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Emulation (Games) Classic Games (Games) Portables (Games) Entertainment Games

Nintendo Patents Handheld Emulation, Cracks Down 658

Posted by simoniker
from the kirby-lawyer-morph dept.
mclove writes "Looks like Nintendo has recently been granted a patent that gives them new leverage in their fight against emulators: Patent 6,672,963 mainly appears to cover emulators like UltraHLE that are custom-tailored for particular games, but they're already using it to suppress a new Game Boy Advance emulator for the Tapwave Zodiac, Firestorm gbaZ, and there's no reason to think they won't start leveraging it against anyone else trying to emulate their systems." The reprinted lawyer's letter from Nintendo also notes: "Whether you have an authentic game or not, it is illegal to copy a Nintendo game from a cartridge or to download and play a Nintendo ROM from the Internet."
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Nintendo Patents Handheld Emulation, Cracks Down

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  • Umm? (Score:5, Insightful)

    by Anonymous Coward on Friday March 12, 2004 @02:46AM (#8540639)
    'The reprinted lawyer's letter from Nintendo also notes: "Whether you have an authentic game or not, it is illegal to copy a Nintendo game from a cartridge or to download and play a Nintendo ROM from the Internet." '

    aren't consumers allowed to make backup copies of their electronic media?
    • Fuck them (Score:5, Insightful)

      by BiggerIsBetter (682164) on Friday March 12, 2004 @02:49AM (#8540661)
      You *are* allowed to make backups and fair-use copies. Wailing lawyers don't change this fact.
      • Re:Fuck them (Score:5, Insightful)

        by obeythefist (719316) on Friday March 12, 2004 @02:54AM (#8540690) Journal
        Unless the media is protected by encryption or similar copy protection of any kind. The american DMCA prevents circumvention of copy protection, even if you have a legitimate right to make copies, you have no right to bypass copy protection.
        • Re:Fuck them (Score:3, Insightful)

          by jeffkjo1 (663413)
          This assumes that Nintendo cartridges are even encrypted...

          I don't think they even had the space to do stuff like that back in 1980. Not on a consumer console.

          If 4 digit dates were a problem, I can't even imagine encryption.
          • ROMs are protected (Score:5, Informative)

            by autopr0n (534291) on Friday March 12, 2004 @03:14AM (#8540794) Homepage Journal
            By a locking chip, which prevented duplicates from being used in the system. However, they didn't have anything to prevent copying at the time. Also, hardware encryption is very easy. They could have done DES (or even AES if it had been invented by then) in hardware with almost no cost.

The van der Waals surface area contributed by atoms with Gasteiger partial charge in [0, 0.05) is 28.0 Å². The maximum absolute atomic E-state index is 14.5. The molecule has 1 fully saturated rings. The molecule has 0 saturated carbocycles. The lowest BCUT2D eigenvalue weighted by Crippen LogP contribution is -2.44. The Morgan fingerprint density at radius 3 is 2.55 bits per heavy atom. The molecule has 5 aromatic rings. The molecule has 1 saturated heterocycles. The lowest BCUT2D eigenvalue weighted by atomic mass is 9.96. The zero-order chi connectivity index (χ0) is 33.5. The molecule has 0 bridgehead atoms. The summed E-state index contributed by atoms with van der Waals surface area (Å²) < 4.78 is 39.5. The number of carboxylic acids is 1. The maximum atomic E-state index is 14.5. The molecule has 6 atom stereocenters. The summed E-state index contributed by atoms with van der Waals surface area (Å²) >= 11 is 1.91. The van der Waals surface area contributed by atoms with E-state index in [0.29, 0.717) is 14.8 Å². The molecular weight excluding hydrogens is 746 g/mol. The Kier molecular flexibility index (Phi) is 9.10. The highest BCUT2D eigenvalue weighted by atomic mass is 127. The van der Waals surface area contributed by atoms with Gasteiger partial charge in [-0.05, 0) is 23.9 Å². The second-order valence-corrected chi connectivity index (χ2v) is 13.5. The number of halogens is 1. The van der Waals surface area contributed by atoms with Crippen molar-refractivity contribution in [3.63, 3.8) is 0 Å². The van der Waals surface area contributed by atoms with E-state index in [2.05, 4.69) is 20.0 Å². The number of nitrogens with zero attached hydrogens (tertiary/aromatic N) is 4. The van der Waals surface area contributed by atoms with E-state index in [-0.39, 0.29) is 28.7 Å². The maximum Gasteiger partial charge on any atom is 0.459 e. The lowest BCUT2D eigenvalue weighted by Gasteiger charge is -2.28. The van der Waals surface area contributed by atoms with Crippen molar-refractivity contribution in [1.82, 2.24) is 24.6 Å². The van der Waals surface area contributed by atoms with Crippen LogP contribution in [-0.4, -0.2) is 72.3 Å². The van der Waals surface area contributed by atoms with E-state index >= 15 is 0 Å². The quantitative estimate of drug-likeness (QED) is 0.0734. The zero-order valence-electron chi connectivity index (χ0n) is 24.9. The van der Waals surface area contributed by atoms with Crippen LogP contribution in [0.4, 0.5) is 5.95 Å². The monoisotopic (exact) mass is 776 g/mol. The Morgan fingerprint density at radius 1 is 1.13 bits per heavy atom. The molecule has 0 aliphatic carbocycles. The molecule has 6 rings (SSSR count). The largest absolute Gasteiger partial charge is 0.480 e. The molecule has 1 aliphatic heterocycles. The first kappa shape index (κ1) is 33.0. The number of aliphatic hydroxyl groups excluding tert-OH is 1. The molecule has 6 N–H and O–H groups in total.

• by Felinoid (16872)
              A while back someone was selling blank game boy cartrages. Just insert into a specal cable and load the game boy rom images into them.
              The old game shark for the NES (if I remember correctly) copied the game cartrage into a RAM cartrage and the codes you entered would alter the ram copy.
              (Being ram the copy was gone the instant you turnned the NES off)

              As I remember the NES cartrage was basicly off the shelf roms and some additional chips. Presumably the locking was in those chips. Once your able to replicate
          • Re:Fuck them (Score:4, Informative)

            by John Courtland (585609) on Friday March 12, 2004 @04:26AM (#8541121)
            What they used to do is put custom DSP chips in the ROM cartridges, which was possibly not meant to stop piracy, but that seemed to be a side-effect. It basically forced the emulator makers to emulate the on ROM DSP. I think that was the problem for a while with certain Capcom games in MAME, although don't quote me on that.
            • Re:Fuck them (Score:5, Informative)

              by Talez (468021) on Friday March 12, 2004 @04:38AM (#8541144)
              The Capcom games you are thinking about are CPS2 games and they were protected by an encrpytion that was very hard to crack. It still hasn't been cracked. They just use custom written programs to dump the data as its decrypted.